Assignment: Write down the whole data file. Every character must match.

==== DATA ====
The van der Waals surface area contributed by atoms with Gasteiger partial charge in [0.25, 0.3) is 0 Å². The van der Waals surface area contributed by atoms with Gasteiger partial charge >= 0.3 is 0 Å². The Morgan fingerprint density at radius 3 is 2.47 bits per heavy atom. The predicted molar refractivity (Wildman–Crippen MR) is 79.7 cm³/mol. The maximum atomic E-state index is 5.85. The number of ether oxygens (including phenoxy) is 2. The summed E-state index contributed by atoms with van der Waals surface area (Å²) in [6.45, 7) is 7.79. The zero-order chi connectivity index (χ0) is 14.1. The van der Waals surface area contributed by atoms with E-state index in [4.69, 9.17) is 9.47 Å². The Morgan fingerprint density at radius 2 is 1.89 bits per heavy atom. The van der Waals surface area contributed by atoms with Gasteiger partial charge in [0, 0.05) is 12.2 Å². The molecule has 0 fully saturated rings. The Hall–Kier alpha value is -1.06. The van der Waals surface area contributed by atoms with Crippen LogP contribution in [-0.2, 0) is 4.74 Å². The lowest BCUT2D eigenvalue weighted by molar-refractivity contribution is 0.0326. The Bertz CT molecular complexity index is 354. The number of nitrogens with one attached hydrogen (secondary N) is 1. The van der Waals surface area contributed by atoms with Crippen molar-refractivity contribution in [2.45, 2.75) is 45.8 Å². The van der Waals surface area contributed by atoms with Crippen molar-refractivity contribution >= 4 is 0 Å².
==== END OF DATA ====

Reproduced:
The van der Waals surface area contributed by atoms with Gasteiger partial charge in [0.25, 0.3) is 0 Å². The van der Waals surface area contributed by atoms with Gasteiger partial charge >= 0.3 is 0 Å². The Morgan fingerprint density at radius 3 is 2.47 bits per heavy atom. The predicted molar refractivity (Wildman–Crippen MR) is 79.7 cm³/mol. The maximum atomic E-state index is 5.85. The number of ether oxygens (including phenoxy) is 2. The summed E-state index contributed by atoms with van der Waals surface area (Å²) in [6.45, 7) is 7.79. The zero-order chi connectivity index (χ0) is 14.1. The van der Waals surface area contributed by atoms with E-state index in [4.69, 9.17) is 9.47 Å². The Morgan fingerprint density at radius 2 is 1.89 bits per heavy atom. The van der Waals surface area contributed by atoms with Gasteiger partial charge in [0, 0.05) is 12.2 Å². The molecule has 0 fully saturated rings. The Hall–Kier alpha value is -1.06. The van der Waals surface area contributed by atoms with Crippen LogP contribution in [-0.2, 0) is 4.74 Å². The lowest BCUT2D eigenvalue weighted by molar-refractivity contribution is 0.0326. The Bertz CT molecular complexity index is 354. The number of nitrogens with one attached hydrogen (secondary N) is 1. The van der Waals surface area contributed by atoms with Crippen molar-refractivity contribution in [2.45, 2.75) is 45.8 Å². The van der Waals surface area contributed by atoms with Crippen molar-refractivity contribution >= 4 is 0 Å².